Types, Diary Microbiology - Cheese | 12th Microbiology : Chapter 5 : Food Microbiology

Chapter: 12th Microbiology : Chapter 5 : Food Microbiology


There are about 2000 varieties of cheese made from mammalian milk.


There are about 2000 varieties of cheese made from mammalian milk. Cheese is thought to have originated in south western Asia some 8000 years ago. The Romans encouraged technical improvements and stimulated the development of new varieties during their invasion in Europe between 60 B.C and A.D. 300. The cheese name is derived from Latin name caseus (Figure 5.5).

They are two groups of cheese, fresh cheese and ripened cheese. The fresh cheese are made up of milk coagulated by acid or high heat. Example: cottage cheese. Ripened cheese are made through lactic acid bacterial fermentation and coagulated by an enzyme preparation. The curd is removed and salted and whey is separated. The salted curd is held in controlled environment. During this process, various physical and chemical changes occur to give a characteristic flavour and texture. So the mammalian origin of milk influences the flavour and aroma of a natural ripened cheese.


Microbiology of cheese

A large number of microorganisms plays a role in the ripening process. On the first day of cheese making process, the microbial number in the starting material ranges from one to two billion. Therefore, the production declines because of insufficient oxygen, high acidity and the presence of inhibitory compounds that are produced as the cheese ripens. It is mainly the action of their cellular enzymes on lactose, fat and proteins that creates the ripened cheese flavour. The gas forming culture of Propionibacterium shermanii is essential for giving swiss cheese its eye, or holes and flavour (Figure 5.6).

The specificity of cheese depends upon the varieties of microorganisms used. The process of cheese making, involves nine steps:

a. Preparing the milk

b. Forming a curd.

c. Cutting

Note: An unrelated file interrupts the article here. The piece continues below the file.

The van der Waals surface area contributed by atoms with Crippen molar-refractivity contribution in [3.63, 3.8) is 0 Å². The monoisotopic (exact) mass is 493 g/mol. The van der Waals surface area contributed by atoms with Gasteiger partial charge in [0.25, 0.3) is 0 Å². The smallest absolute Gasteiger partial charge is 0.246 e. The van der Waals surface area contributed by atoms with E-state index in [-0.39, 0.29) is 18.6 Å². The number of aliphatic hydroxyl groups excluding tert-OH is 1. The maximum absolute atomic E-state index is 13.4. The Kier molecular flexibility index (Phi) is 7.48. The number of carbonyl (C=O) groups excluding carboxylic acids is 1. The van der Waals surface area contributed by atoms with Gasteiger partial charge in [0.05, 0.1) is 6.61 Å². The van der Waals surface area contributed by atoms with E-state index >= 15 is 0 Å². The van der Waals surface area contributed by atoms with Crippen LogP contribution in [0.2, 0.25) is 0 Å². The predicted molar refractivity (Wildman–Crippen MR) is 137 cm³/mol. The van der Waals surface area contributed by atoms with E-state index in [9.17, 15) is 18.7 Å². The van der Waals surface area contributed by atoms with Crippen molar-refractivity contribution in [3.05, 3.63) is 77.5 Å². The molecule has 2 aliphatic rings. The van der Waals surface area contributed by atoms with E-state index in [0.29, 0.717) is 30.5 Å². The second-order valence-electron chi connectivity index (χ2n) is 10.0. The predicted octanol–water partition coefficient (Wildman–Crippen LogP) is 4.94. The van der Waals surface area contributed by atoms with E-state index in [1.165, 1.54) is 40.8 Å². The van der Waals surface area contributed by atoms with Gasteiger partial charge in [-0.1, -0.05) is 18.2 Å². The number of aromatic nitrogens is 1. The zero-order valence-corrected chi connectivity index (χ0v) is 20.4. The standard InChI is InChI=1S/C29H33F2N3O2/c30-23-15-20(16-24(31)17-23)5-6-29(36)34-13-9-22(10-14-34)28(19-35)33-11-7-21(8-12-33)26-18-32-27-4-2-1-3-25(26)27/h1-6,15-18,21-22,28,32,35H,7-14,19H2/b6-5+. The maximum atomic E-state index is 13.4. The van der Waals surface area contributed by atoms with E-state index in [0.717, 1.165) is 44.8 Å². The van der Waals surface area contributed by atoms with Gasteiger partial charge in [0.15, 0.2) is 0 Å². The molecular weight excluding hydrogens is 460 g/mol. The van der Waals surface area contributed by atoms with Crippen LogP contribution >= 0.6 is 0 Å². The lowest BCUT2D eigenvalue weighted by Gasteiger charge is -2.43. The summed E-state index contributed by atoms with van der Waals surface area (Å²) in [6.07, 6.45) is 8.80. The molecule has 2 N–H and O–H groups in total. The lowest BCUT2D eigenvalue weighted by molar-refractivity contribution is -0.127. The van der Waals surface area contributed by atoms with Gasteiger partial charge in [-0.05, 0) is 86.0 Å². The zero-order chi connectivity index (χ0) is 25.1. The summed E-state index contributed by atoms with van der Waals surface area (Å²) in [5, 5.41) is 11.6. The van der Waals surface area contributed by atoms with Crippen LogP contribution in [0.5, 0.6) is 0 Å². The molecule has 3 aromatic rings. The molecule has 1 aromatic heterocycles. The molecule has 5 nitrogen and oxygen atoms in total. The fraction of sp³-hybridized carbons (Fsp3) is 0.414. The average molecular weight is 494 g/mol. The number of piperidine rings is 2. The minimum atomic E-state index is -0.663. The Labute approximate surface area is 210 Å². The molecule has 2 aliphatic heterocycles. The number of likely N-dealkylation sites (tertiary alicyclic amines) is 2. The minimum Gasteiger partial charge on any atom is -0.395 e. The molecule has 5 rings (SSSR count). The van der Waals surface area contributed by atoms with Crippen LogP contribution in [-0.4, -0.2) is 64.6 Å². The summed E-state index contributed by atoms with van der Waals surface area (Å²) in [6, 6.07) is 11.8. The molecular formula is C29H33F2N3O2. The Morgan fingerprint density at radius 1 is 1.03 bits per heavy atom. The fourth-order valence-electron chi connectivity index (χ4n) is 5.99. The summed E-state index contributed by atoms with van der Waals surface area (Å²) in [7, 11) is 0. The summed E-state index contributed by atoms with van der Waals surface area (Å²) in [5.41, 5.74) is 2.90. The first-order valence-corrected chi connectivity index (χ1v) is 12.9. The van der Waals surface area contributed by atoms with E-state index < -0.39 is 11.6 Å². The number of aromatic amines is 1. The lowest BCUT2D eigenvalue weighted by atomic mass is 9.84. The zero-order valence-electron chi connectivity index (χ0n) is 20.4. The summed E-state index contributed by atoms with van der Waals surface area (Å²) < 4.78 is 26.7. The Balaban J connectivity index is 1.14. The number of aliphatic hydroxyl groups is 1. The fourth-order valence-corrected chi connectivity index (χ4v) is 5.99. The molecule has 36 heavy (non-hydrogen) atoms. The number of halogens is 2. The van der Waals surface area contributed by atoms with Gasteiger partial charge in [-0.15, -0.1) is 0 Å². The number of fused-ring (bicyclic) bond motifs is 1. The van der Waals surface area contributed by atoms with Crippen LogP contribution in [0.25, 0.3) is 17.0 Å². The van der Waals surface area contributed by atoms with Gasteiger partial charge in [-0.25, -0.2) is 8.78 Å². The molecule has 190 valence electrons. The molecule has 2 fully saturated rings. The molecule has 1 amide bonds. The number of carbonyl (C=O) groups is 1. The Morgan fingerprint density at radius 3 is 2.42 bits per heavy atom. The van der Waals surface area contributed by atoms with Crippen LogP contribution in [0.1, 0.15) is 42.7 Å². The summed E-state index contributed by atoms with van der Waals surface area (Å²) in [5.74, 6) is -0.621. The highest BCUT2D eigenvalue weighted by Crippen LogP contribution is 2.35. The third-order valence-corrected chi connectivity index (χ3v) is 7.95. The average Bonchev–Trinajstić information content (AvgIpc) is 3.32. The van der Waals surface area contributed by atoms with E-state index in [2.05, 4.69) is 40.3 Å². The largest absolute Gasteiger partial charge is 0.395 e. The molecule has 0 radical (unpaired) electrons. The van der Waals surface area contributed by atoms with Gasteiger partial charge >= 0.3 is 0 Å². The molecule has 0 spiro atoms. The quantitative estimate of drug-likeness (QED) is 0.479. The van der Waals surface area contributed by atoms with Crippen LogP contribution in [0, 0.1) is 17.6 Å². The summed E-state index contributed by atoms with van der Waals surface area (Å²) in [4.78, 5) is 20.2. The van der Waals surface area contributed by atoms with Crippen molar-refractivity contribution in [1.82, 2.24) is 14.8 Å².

d. Cooking

e. Separating the whey

f. Salting the residue

g. Applying microbes

h. Pressing the curd

i. Ripening the young cheese


Types of Cheese

Cheese can be divided among different categories or types, according to their firmness. There are various system for classifying cheese and there are variations within each system (Table 5.6).

Types of Cheese

Soft cheese

Soft, Smooth and creamy texture. Soft cheese is not pressed or cooked during the manufacturing process. Example: Camembert

Semi-soft cheese

A little more firm and compact than soft cheese, the semi-soft category contains the largest variety of cheese. Example: Havarti

Firm cheese

Cheese in the category is considered to be an “all purpose” cheese. Cheese is pressed to remove as much whey as possible after the curdling process which creates a firm cheese. Example: Cheddar

Hard cheese

Hard cheese has a moisture content of less than 50% due to the cheese being the cheese to lose some of its moisture content and have a stronger flavour. Example: Romano

Blue cheese

Cow, sheep or goats milk with a blue or green-blue mold. The mold is derived from spores from Penicillium roqueforti, Penicillium glaucum or other being injected into the cheese curds. People who are allergic to penicillin are not advised to eat blue cheese. Example: Roquefort

Fresh, un ripened or infant cheese

Fresh cheese is not ripened, aged or fermented during the manufacturing process or at any point during the lifespan of the cheese. Fresh cheese has a very short shelf life. Example: Cottage cheese, Cream cheese.

light or lite cheese

Light cheese is made by reducing the amount of butterfat which makes the cheese rubbery in texture and much less flavourful than full fat versions of cheese. Light cheese has a high moisture content which makes it have a shorter shelf life. Example: Cheese with 7% Milk Fat, Cheddar which 19% Milk fat.

Processed cheese

This cheese is created by melting together blend of grated cheese, milk, milk solids or water, food colouring and seasonings. Example: Processed cheese shies, cheese spreads “swokies”.

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